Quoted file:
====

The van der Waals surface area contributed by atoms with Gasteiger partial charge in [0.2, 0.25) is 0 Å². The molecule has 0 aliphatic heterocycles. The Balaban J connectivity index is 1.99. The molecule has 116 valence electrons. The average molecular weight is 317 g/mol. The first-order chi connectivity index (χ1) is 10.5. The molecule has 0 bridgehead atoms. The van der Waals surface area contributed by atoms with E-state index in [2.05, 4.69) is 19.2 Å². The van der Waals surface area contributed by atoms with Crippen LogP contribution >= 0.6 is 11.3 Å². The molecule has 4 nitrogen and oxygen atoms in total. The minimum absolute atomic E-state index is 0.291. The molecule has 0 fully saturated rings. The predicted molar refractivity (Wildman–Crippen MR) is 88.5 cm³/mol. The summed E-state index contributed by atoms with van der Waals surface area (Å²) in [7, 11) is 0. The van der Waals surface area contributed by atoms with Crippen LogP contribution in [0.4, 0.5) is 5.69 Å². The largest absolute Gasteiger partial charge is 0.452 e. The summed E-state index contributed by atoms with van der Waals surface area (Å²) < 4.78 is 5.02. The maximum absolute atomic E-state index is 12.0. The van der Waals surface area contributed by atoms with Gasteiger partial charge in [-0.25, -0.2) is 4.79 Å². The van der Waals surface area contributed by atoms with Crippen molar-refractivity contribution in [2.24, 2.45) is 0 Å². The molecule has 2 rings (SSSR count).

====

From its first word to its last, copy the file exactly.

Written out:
The van der Waals surface area contributed by atoms with Gasteiger partial charge in [0.2, 0.25) is 0 Å². The molecule has 0 aliphatic heterocycles. The Balaban J connectivity index is 1.99. The molecule has 116 valence electrons. The average molecular weight is 317 g/mol. The first-order chi connectivity index (χ1) is 10.5. The molecule has 0 bridgehead atoms. The van der Waals surface area contributed by atoms with E-state index in [2.05, 4.69) is 19.2 Å². The van der Waals surface area contributed by atoms with Crippen LogP contribution >= 0.6 is 11.3 Å². The molecule has 4 nitrogen and oxygen atoms in total. The minimum absolute atomic E-state index is 0.291. The molecule has 0 fully saturated rings. The predicted molar refractivity (Wildman–Crippen MR) is 88.5 cm³/mol. The summed E-state index contributed by atoms with van der Waals surface area (Å²) in [7, 11) is 0. The van der Waals surface area contributed by atoms with Crippen LogP contribution in [0.4, 0.5) is 5.69 Å². The largest absolute Gasteiger partial charge is 0.452 e. The summed E-state index contributed by atoms with van der Waals surface area (Å²) < 4.78 is 5.02. The maximum absolute atomic E-state index is 12.0. The van der Waals surface area contributed by atoms with Gasteiger partial charge in [-0.25, -0.2) is 4.79 Å². The van der Waals surface area contributed by atoms with Crippen molar-refractivity contribution in [2.24, 2.45) is 0 Å². The molecule has 2 rings (SSSR count).